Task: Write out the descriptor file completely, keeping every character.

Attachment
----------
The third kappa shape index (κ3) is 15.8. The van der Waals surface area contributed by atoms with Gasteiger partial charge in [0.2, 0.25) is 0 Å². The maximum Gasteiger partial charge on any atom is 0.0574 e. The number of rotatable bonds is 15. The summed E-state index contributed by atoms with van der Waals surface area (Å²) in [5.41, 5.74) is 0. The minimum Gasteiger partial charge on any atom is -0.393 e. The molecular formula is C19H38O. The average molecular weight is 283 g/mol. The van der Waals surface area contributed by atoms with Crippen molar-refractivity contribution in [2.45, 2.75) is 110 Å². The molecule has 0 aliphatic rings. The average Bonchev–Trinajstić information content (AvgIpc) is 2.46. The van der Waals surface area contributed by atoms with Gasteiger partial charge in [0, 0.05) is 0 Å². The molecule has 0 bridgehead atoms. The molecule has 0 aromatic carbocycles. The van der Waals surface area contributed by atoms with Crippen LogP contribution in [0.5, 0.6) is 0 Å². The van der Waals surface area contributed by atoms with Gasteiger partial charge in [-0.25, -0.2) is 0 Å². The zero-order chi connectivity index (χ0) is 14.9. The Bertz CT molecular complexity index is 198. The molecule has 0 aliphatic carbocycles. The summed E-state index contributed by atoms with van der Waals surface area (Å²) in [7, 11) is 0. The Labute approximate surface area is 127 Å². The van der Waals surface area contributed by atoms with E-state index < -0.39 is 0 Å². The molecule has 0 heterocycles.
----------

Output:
The third kappa shape index (κ3) is 15.8. The van der Waals surface area contributed by atoms with Gasteiger partial charge in [0.2, 0.25) is 0 Å². The maximum Gasteiger partial charge on any atom is 0.0574 e. The number of rotatable bonds is 15. The summed E-state index contributed by atoms with van der Waals surface area (Å²) in [5.41, 5.74) is 0. The minimum Gasteiger partial charge on any atom is -0.393 e. The molecular formula is C19H38O. The average molecular weight is 283 g/mol. The van der Waals surface area contributed by atoms with Crippen molar-refractivity contribution in [2.45, 2.75) is 110 Å². The molecule has 0 aliphatic rings. The average Bonchev–Trinajstić information content (AvgIpc) is 2.46. The van der Waals surface area contributed by atoms with Gasteiger partial charge in [0, 0.05) is 0 Å². The molecule has 0 bridgehead atoms. The molecule has 0 aromatic carbocycles. The van der Waals surface area contributed by atoms with Crippen LogP contribution in [0.5, 0.6) is 0 Å². The van der Waals surface area contributed by atoms with Gasteiger partial charge in [-0.25, -0.2) is 0 Å². The zero-order chi connectivity index (χ0) is 14.9. The Bertz CT molecular complexity index is 198. The molecule has 0 aliphatic carbocycles. The summed E-state index contributed by atoms with van der Waals surface area (Å²) in [7, 11) is 0. The Labute approximate surface area is 127 Å². The van der Waals surface area contributed by atoms with E-state index < -0.39 is 0 Å². The molecule has 0 heterocycles.